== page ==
Check for fungus on the lens elements. This appears as thin spider webs on the surface of the lens, often starting from the edge. Very mild cases MAY be treatable, but the fungus destroys the lens coatings. IMHO, these lenses are as common as dirt and the cost to completely remove fungus is probably more than they are worth. If they are in good condition, they're very nice lenses.
01-03-2012, 06:44 AM   #4
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Good advice so far. However, if you want a reliable user, mentally add about $75 to the purchase price and send it to Eric for a CLA. He'll give you an exact quote for free, and will stand by it. I've picked up about a dozen Spotmatics in the last couple years, and although most seemed fine when you looked them over, only one was really reliable without a CLA. After having Eric do several, I've started tinkering with them myself as a hobby.
Some percentage of the CDS meter cells have gone bad, in which case the meter may calibrate OK in bright light, but way underexpose indoors. Eric will replace them if needed. (I've collected some parts cameras to swap out such things.)
Back in the 60s the 50 and 135 were the most popular SLR lenses, as the 135 was enough of a telephoto to show off the benefits of the SLR over the (still popular) rangefinder models. The 55 f2.0 was a greatly under-rated lens, usually relegated to the lower-cost H1a camera (which I had in '65). But my Leica-using friends were amazed at the sharpness and contrast of that lens. Likewise the 135 f3.5 was their bargain telephoto, but a nice performer. Mechanically these lenses were made better than you will find today.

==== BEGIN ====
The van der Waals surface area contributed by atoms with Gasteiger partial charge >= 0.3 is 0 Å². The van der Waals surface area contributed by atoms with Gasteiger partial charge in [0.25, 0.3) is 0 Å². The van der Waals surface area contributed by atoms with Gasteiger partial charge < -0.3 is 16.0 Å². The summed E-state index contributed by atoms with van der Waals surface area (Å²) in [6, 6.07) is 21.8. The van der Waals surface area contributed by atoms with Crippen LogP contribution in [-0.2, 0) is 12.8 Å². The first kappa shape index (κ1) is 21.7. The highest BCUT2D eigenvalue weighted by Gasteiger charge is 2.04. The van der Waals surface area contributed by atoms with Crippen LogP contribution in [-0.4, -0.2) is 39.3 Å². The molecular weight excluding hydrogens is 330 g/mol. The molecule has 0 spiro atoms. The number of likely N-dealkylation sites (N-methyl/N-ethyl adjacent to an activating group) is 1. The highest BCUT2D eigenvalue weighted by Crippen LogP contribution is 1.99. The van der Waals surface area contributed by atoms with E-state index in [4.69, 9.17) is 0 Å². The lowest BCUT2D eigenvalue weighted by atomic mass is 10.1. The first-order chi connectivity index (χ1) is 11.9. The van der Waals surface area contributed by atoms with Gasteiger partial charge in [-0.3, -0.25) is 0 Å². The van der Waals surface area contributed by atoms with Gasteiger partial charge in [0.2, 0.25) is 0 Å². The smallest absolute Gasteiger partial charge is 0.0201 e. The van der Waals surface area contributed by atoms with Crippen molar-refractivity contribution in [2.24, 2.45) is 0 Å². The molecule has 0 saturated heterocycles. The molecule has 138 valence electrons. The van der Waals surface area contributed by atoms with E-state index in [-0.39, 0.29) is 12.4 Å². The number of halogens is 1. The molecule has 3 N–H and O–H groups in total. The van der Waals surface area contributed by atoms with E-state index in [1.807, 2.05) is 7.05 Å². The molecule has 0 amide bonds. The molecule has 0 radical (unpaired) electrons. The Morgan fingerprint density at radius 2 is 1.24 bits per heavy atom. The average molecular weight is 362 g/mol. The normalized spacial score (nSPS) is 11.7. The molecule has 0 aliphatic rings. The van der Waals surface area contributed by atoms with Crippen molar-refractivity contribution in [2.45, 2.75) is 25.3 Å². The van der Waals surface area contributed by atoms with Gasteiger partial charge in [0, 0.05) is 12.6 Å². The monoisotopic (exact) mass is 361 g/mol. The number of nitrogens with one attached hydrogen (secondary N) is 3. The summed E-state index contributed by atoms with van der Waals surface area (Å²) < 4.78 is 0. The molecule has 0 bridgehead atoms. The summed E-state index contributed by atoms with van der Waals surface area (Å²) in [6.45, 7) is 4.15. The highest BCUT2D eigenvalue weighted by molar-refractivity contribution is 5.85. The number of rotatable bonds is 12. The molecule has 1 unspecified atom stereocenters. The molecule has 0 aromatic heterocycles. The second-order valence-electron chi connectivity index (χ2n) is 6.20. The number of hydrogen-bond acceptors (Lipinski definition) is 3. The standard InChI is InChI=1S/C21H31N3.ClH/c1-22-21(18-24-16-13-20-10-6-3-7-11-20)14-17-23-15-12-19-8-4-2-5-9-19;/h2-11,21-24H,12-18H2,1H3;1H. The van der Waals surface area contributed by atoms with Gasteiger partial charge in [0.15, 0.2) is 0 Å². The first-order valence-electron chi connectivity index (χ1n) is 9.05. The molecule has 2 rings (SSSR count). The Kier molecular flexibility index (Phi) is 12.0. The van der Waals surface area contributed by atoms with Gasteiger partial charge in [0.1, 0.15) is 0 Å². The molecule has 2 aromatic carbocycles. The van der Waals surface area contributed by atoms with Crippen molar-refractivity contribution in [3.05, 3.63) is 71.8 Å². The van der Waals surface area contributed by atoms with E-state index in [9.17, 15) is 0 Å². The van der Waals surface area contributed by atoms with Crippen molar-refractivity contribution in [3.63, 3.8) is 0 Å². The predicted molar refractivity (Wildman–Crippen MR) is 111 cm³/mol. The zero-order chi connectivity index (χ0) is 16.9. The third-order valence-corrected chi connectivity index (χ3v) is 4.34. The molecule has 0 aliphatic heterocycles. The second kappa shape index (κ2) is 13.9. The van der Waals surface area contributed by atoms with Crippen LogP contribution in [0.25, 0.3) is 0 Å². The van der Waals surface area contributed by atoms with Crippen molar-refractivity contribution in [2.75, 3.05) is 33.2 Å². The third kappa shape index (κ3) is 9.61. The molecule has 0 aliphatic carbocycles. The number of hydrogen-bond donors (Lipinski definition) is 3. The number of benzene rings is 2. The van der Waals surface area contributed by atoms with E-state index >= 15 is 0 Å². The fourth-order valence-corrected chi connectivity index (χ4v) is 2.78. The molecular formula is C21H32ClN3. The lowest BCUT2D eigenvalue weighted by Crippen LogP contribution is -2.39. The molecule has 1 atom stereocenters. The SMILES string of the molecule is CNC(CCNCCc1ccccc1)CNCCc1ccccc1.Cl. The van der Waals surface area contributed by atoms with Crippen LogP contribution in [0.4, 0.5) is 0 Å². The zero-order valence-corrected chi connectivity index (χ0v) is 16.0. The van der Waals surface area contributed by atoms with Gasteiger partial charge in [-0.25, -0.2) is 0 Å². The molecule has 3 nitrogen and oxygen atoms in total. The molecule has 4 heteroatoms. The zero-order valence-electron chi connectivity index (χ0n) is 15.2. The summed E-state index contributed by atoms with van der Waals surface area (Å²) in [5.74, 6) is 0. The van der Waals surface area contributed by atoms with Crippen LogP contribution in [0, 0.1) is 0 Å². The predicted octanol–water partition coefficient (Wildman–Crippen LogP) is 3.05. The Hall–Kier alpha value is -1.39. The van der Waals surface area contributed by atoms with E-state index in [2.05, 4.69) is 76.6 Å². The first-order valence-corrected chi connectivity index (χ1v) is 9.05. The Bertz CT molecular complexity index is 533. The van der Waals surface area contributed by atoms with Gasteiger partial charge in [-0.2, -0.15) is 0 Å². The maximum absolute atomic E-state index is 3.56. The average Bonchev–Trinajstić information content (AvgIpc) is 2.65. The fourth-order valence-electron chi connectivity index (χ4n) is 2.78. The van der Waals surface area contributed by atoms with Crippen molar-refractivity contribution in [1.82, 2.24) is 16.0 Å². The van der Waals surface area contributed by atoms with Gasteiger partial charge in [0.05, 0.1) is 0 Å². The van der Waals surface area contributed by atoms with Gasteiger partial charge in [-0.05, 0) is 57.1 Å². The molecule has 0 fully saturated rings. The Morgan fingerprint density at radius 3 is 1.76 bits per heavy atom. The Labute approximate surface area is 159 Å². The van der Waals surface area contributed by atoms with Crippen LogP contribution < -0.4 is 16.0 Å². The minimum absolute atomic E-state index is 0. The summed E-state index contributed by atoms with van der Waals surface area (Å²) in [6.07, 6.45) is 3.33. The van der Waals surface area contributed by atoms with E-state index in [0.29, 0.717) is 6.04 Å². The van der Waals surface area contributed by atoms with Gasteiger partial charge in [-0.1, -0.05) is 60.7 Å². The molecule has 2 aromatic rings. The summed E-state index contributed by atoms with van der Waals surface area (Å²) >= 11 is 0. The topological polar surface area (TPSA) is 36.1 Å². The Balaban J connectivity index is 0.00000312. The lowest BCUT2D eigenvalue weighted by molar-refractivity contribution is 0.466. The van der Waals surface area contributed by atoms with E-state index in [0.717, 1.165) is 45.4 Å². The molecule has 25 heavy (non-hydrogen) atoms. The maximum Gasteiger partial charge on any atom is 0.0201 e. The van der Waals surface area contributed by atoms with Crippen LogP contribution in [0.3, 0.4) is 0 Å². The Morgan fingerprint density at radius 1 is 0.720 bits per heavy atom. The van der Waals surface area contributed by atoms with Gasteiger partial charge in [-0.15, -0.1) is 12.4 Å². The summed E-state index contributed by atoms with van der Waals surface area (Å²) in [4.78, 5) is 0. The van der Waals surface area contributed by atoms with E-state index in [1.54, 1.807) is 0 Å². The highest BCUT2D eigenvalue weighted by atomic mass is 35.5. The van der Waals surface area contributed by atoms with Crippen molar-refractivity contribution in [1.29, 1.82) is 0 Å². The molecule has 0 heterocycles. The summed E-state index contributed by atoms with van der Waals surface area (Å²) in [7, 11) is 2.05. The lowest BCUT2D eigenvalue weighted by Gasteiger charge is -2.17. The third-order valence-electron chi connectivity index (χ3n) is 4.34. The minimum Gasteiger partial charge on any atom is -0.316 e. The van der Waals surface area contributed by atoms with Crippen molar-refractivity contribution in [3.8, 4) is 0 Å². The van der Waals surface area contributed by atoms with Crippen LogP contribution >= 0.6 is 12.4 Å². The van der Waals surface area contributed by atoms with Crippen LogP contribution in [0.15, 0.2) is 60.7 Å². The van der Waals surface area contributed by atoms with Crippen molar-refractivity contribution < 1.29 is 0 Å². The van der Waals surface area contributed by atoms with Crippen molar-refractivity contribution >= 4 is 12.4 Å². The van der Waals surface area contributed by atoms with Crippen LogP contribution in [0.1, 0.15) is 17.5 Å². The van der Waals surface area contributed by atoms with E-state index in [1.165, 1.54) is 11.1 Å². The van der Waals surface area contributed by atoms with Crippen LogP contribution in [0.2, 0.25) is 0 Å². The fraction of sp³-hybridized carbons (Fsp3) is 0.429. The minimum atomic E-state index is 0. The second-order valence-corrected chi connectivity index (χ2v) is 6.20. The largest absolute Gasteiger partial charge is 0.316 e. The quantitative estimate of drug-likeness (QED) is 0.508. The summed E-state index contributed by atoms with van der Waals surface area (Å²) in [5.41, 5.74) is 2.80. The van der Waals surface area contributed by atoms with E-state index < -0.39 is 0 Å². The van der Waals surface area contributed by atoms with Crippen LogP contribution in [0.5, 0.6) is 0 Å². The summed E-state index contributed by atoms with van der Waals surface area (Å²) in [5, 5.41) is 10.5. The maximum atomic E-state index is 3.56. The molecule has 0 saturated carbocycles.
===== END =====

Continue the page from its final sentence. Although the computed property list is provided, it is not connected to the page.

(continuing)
So for about $175 you could have a very usable, like-new set for a fraction of what it cost even in 1965 dollars.

01-03-2012, 07:26 AM   #5
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I wouldn't consider that a good price unless the body has already been CLA'd and tested for accuracy. but thats just me. the price isn't unfair, just more than id pay, especially for a body that may need servicing. unless the seller specifically states that it has been CLA'd I am actually often more worried with bodies in such good cosmetic condition, because that means they likely didn't get used much. little use means they are far more likely to need servicing. looks can be deceiving, and good looks don't guarantee a good working body.

as for the batteries, all spotmatics have a type of 'bridge circuit' that adjusts for difference in voltage. no need to seek out expensive zinc air batteries. just use a standard 1.5v silver oxide.
01-04-2012, 09:43 PM   #6
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QuoteOriginally posted by séamuis Quote
I wouldn't consider that a good price unless the body has already been CLA'd and tested for accuracy.
I tend to agree, though as a two lens kit, the price sounds about right ($70 for the lenses + $30 for a clean body that is probably functional). I say, go for it.


Steve